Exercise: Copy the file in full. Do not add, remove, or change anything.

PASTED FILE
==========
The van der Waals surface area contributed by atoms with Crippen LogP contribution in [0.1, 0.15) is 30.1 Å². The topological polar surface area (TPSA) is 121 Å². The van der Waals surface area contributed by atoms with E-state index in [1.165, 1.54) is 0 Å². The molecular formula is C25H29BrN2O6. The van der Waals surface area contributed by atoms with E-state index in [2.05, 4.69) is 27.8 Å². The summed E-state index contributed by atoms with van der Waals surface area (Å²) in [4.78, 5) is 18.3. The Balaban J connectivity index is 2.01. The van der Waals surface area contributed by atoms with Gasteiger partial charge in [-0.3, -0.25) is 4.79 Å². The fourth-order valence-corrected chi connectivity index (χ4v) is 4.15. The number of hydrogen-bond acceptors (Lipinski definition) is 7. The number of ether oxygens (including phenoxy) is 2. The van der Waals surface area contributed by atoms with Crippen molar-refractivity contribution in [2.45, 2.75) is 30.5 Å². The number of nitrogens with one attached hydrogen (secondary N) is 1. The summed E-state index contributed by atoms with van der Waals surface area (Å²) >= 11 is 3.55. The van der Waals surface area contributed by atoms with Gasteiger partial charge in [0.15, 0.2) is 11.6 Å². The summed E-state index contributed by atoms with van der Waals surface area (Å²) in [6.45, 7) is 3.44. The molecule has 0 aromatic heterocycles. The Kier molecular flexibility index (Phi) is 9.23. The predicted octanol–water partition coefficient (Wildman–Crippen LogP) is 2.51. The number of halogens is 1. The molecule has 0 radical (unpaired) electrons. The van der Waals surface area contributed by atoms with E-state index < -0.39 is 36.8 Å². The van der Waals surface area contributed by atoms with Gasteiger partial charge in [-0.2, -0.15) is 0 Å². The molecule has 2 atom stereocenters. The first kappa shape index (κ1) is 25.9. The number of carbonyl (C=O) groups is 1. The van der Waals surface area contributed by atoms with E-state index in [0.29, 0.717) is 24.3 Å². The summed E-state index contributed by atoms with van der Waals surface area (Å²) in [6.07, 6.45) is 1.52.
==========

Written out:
The van der Waals surface area contributed by atoms with Crippen LogP contribution in [0.1, 0.15) is 30.1 Å². The topological polar surface area (TPSA) is 121 Å². The van der Waals surface area contributed by atoms with E-state index in [1.165, 1.54) is 0 Å². The molecular formula is C25H29BrN2O6. The van der Waals surface area contributed by atoms with E-state index in [2.05, 4.69) is 27.8 Å². The summed E-state index contributed by atoms with van der Waals surface area (Å²) in [4.78, 5) is 18.3. The Balaban J connectivity index is 2.01. The van der Waals surface area contributed by atoms with Gasteiger partial charge in [-0.3, -0.25) is 4.79 Å². The fourth-order valence-corrected chi connectivity index (χ4v) is 4.15. The number of hydrogen-bond acceptors (Lipinski definition) is 7. The number of ether oxygens (including phenoxy) is 2. The van der Waals surface area contributed by atoms with Crippen molar-refractivity contribution in [2.45, 2.75) is 30.5 Å². The number of nitrogens with one attached hydrogen (secondary N) is 1. The summed E-state index contributed by atoms with van der Waals surface area (Å²) >= 11 is 3.55. The van der Waals surface area contributed by atoms with Gasteiger partial charge in [0.15, 0.2) is 11.6 Å². The summed E-state index contributed by atoms with van der Waals surface area (Å²) in [6.45, 7) is 3.44. The molecule has 0 aromatic heterocycles. The Kier molecular flexibility index (Phi) is 9.23. The predicted octanol–water partition coefficient (Wildman–Crippen LogP) is 2.51. The number of halogens is 1. The molecule has 0 radical (unpaired) electrons. The van der Waals surface area contributed by atoms with E-state index < -0.39 is 36.8 Å². The van der Waals surface area contributed by atoms with Gasteiger partial charge in [-0.2, -0.15) is 0 Å². The molecule has 2 atom stereocenters. The first kappa shape index (κ1) is 25.9. The number of carbonyl (C=O) groups is 1. The van der Waals surface area contributed by atoms with E-state index in [0.29, 0.717) is 24.3 Å². The summed E-state index contributed by atoms with van der Waals surface area (Å²) in [6.07, 6.45) is 1.52.